[+] EnlargeDarren McFadden
Jed Jacobsohn/Getty ImagesDarren McFadden has not played since Week 7.
• From last Tuesday: Things are not looking good for running back Darren McFadden. Despite all the positive-speak initially from coach Hue Jackson, his latest remarks have a different tone suggesting progress is not being made as expected. McFadden has already missed more than a month because of a midfoot sprain and his absence is expected to continue. Steve Corkran of the Contra Costa Times reported via Twitter that Raiders coach Hue Jackson does not expect McFadden to miss the rest of the season. Well, neither did we. In fact, it had not been a real thought until Jackson introduced it as a possibility. Jackson also noted that there was no timetable for McFadden's return. Those two comments cause concern as to what the real status of McFadden and his foot is going forward. After the initial MRI, Jackson said there was no major structural damage and hinted at a speedy recovery. While the structure of the midfoot is complex and pain or inflammation in the area, even in the absence of major disruption to the anatomy, can be severely limiting, the slow progress of McFadden after such early optimism is frustrating. At this point it is difficult to have confidence in McFadden's status, especially as long as he is absent from the practice field.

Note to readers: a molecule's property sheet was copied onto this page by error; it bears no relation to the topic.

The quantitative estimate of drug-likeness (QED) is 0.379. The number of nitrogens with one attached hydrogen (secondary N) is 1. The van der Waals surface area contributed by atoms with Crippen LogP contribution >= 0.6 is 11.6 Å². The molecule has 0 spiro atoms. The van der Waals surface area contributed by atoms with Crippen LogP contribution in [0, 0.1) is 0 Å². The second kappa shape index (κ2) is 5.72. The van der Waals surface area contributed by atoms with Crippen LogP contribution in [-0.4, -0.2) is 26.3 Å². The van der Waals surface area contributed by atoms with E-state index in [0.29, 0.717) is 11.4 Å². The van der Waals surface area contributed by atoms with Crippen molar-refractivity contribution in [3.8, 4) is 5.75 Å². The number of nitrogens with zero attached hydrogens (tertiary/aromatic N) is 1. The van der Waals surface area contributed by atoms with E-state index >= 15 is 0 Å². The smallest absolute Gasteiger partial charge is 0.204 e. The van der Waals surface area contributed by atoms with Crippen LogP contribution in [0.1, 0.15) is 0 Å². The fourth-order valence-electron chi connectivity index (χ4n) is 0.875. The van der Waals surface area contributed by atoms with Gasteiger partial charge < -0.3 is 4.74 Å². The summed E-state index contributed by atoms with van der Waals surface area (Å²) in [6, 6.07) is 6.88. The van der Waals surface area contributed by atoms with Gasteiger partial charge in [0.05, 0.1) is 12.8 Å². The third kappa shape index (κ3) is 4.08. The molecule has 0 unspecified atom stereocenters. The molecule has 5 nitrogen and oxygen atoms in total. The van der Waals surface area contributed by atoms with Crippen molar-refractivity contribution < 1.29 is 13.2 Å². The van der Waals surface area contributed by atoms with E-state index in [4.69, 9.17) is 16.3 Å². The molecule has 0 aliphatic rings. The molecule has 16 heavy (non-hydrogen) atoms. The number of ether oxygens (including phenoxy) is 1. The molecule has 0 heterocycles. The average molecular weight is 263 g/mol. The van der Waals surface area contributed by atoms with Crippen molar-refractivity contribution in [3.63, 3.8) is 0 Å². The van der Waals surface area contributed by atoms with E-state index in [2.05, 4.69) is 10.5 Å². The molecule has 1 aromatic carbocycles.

This Tuesday: Things still don't look good. The poor outlook noted at the start of last week has become grimmer as another week has passed with no obvious signs of progress from McFadden. If anything, there is less clarity about McFadden's injury than ever. On Sunday, CBS analyst Phil Simms commented that McFadden was dealing with a Lisfranc injury. Steve Corkran of the Contra Costa Times best captures the semantics issue around the term "Lisfranc" and coach Hue Jackson's response as it relates to McFadden in his Monday post on the topic.